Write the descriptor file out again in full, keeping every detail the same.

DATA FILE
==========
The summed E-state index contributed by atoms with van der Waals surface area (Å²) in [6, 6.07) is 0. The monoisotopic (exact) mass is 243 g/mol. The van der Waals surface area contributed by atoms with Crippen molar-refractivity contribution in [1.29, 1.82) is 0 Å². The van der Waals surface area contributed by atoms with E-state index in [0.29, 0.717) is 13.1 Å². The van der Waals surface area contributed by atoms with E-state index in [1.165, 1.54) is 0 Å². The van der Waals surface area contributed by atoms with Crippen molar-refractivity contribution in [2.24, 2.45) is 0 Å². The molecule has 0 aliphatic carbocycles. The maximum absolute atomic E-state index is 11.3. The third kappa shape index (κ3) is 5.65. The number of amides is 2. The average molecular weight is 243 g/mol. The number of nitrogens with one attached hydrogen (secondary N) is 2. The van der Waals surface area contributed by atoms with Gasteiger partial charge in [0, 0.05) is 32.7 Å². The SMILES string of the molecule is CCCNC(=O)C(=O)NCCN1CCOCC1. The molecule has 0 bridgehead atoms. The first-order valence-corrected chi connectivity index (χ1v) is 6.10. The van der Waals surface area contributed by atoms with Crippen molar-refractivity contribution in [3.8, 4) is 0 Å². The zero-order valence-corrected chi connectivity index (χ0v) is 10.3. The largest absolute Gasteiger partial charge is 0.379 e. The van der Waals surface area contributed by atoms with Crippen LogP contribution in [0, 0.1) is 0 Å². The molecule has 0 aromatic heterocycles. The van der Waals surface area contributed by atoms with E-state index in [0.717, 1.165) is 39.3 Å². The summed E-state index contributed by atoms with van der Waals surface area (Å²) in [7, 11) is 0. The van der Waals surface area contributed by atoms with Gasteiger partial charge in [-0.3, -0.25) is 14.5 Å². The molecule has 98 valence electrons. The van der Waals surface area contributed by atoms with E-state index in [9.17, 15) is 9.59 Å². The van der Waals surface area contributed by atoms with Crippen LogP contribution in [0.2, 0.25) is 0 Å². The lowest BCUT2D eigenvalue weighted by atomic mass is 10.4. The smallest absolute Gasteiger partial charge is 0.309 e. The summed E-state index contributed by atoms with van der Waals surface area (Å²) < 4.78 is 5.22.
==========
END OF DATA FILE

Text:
The summed E-state index contributed by atoms with van der Waals surface area (Å²) in [6, 6.07) is 0. The monoisotopic (exact) mass is 243 g/mol. The van der Waals surface area contributed by atoms with Crippen molar-refractivity contribution in [1.29, 1.82) is 0 Å². The van der Waals surface area contributed by atoms with E-state index in [0.29, 0.717) is 13.1 Å². The van der Waals surface area contributed by atoms with E-state index in [1.165, 1.54) is 0 Å². The van der Waals surface area contributed by atoms with Crippen molar-refractivity contribution in [2.24, 2.45) is 0 Å². The molecule has 0 aliphatic carbocycles. The maximum absolute atomic E-state index is 11.3. The third kappa shape index (κ3) is 5.65. The number of amides is 2. The average molecular weight is 243 g/mol. The number of nitrogens with one attached hydrogen (secondary N) is 2. The van der Waals surface area contributed by atoms with Gasteiger partial charge in [0, 0.05) is 32.7 Å². The SMILES string of the molecule is CCCNC(=O)C(=O)NCCN1CCOCC1. The molecule has 0 bridgehead atoms. The first-order valence-corrected chi connectivity index (χ1v) is 6.10. The van der Waals surface area contributed by atoms with Crippen molar-refractivity contribution in [3.8, 4) is 0 Å². The zero-order valence-corrected chi connectivity index (χ0v) is 10.3. The largest absolute Gasteiger partial charge is 0.379 e. The van der Waals surface area contributed by atoms with Crippen LogP contribution in [0, 0.1) is 0 Å². The molecule has 0 aromatic heterocycles. The van der Waals surface area contributed by atoms with E-state index in [0.717, 1.165) is 39.3 Å². The summed E-state index contributed by atoms with van der Waals surface area (Å²) in [7, 11) is 0. The van der Waals surface area contributed by atoms with Gasteiger partial charge in [-0.3, -0.25) is 14.5 Å². The molecule has 98 valence electrons. The van der Waals surface area contributed by atoms with E-state index in [9.17, 15) is 9.59 Å². The van der Waals surface area contributed by atoms with Crippen LogP contribution in [0.2, 0.25) is 0 Å². The lowest BCUT2D eigenvalue weighted by atomic mass is 10.4. The smallest absolute Gasteiger partial charge is 0.309 e. The summed E-state index contributed by atoms with van der Waals surface area (Å²) < 4.78 is 5.22.